Computational Neuroscience and Education Science

Artificial Intelligence Devoted to Education (AIDE):

We want to explore to what extent approaches or methods from cognitive neuroscience, linked to machine learning and knowledge representation, could help to better formalize human learning as studied in educational sciences. In other words: we are taking advantage of our better understanding of how our brains work to help us better understand how our children learn. The focus here is on learning computational thinking, i.e., what to share in terms of skills needed to master the digital world, not just consume or endure it. To achieve this, we consider modeling specific learning tasks involving creative problem-solving and tangible robotic artifacts.

General presentation

Preliminary outcomes



French summary

  General presentation



The three operational objectives of the AIDE project

  • At the theoretical level, using machine learning formalism to model the learner, as it can be done in computational neuroscience on another scale, e.g. considering reinforcement learning framework to account for human learning behaviors.
  • At the experimental level, using machine learning tools to obtain more formalized, more reliable, and more automated measures of variables related to a learning situation, using real-life objects (e.g., unplugged activities, manipulation of tangible connected objects).
  • At the pedagogical level, helping the learner understand their own learning process, making explicit the mechanisms involved in creativity and problem-solving.

In other words, before using artificial intelligence to improve human learning, let’s try to use it to better understand how humans learn.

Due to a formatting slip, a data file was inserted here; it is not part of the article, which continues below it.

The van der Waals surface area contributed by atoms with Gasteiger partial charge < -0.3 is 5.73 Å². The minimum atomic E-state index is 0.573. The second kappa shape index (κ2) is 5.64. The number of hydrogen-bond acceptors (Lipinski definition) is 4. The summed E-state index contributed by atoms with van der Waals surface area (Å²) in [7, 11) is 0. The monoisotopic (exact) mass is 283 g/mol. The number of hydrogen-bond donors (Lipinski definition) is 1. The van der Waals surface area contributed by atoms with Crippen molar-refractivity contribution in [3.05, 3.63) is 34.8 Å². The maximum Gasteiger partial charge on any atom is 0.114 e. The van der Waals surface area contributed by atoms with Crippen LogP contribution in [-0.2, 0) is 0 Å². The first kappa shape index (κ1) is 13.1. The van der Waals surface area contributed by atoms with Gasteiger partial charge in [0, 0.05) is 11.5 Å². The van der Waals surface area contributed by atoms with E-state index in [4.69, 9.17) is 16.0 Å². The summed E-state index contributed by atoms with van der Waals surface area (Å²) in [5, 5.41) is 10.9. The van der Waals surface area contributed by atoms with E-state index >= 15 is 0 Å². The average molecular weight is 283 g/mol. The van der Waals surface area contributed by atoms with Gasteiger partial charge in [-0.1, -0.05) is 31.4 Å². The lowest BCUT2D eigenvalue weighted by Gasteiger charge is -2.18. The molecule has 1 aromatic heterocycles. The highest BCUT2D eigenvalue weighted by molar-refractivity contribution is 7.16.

This Exploratory action (AEx) is a four-year project that started end of 2020 and until 2024.

  Preliminary outcomes

We introduced the idea of a symbolic description of a complex human learning task, in order to contribute to better understand how we learn [mercier:hal-03324136], in the specific context of a task, named  #CreaCube, related to the initiation to computational thinking presented as an ill-defined problem. We assume that such a task engages the subject in solving a problem while appealing to creativity.

We proposed to apply a reinforcement learning paradigm to a symbolic representation of a concrete problem-solving task, formalized by an ontology [mercier:hal-03327706, mercier:hal-03791482]. This work is embedded in strong collaboration with education science collaborators [romero:hal-02957270] working on computational thinking initiation and computer science tools in education with a multi-disciplinary vision of cognitive function modeling [denet:hal-03382314].

We also proposed to map an ontology onto a SPA-based architecture with a preliminary partial implementation into spiking neural networks [mercier:hal-03360307, mercier:hal-03550354], in order to provide an effective link between symbolic knowledge representation and biologically plausible numerical implementation, also considering uncertainty by revisiting the possibility theory [vallaeys:hal-03338721].


  • Axel Palaude (PhD Student)
  • Chloé Mercier (PhD Student)
  • Frédéric Alexandre (Researcher)
  • Margarida Romero (Researcher)
  • Thierry Viéville (Researcher)

with the advice and help of

Gérard Giraudon (Researcher), Dorian Mazauric (Researcher, adviser), Éric Pascual (Engineer, adviser), Didier Roy (Researcher, adviser), Hélène Sauzéon (Researcher, adviser), and thanks to former collaborators Sabrina Barnabé (Craftswoman), Jia Fu (former Intern student), Lola Denet (former MSc Intern student), Gabriel Doriath-Döhler (former BSc Intern student), Thalita Firmo-Drumond (former PhD student), Ali Issaoui (former Intern Student), Younes Jallouf (former MSc Intern student), Divya Menon (former MSc Intern student), Bhargav Teja Nallapu (former PhD student), [É]Lisa Roux (former PostDoc student), Théophane Vallaeys (former BSc Intern student).

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